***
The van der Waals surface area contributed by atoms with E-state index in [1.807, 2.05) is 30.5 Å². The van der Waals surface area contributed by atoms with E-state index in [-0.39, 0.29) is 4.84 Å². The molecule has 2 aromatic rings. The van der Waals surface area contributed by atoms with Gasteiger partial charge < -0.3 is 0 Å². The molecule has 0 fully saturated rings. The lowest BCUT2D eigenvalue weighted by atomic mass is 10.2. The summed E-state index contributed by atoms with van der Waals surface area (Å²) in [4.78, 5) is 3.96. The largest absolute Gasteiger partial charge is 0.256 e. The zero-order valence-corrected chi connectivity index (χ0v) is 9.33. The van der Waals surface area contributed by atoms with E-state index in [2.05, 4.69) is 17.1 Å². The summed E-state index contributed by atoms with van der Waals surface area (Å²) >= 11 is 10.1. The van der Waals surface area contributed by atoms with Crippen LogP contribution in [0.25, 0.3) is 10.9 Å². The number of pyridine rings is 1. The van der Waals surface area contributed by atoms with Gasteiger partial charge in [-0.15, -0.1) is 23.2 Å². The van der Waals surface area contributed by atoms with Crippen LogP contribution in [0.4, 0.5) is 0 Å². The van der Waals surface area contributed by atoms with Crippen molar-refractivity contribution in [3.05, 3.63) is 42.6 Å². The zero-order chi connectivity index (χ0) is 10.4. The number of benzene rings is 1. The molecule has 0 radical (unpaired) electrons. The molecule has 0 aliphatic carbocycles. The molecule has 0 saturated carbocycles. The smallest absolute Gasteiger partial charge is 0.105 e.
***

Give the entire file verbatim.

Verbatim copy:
The van der Waals surface area contributed by atoms with E-state index in [1.807, 2.05) is 30.5 Å². The van der Waals surface area contributed by atoms with E-state index in [-0.39, 0.29) is 4.84 Å². The molecule has 2 aromatic rings. The van der Waals surface area contributed by atoms with Gasteiger partial charge < -0.3 is 0 Å². The molecule has 0 fully saturated rings. The lowest BCUT2D eigenvalue weighted by atomic mass is 10.2. The summed E-state index contributed by atoms with van der Waals surface area (Å²) in [4.78, 5) is 3.96. The largest absolute Gasteiger partial charge is 0.256 e. The zero-order valence-corrected chi connectivity index (χ0v) is 9.33. The van der Waals surface area contributed by atoms with E-state index in [2.05, 4.69) is 17.1 Å². The summed E-state index contributed by atoms with van der Waals surface area (Å²) >= 11 is 10.1. The van der Waals surface area contributed by atoms with Crippen LogP contribution in [0.25, 0.3) is 10.9 Å². The number of pyridine rings is 1. The van der Waals surface area contributed by atoms with Gasteiger partial charge in [-0.15, -0.1) is 23.2 Å². The van der Waals surface area contributed by atoms with Crippen LogP contribution in [0.4, 0.5) is 0 Å². The van der Waals surface area contributed by atoms with Crippen molar-refractivity contribution in [3.05, 3.63) is 42.6 Å². The zero-order chi connectivity index (χ0) is 10.4. The number of benzene rings is 1. The molecule has 0 radical (unpaired) electrons. The molecule has 0 aliphatic carbocycles. The molecule has 0 saturated carbocycles. The smallest absolute Gasteiger partial charge is 0.105 e.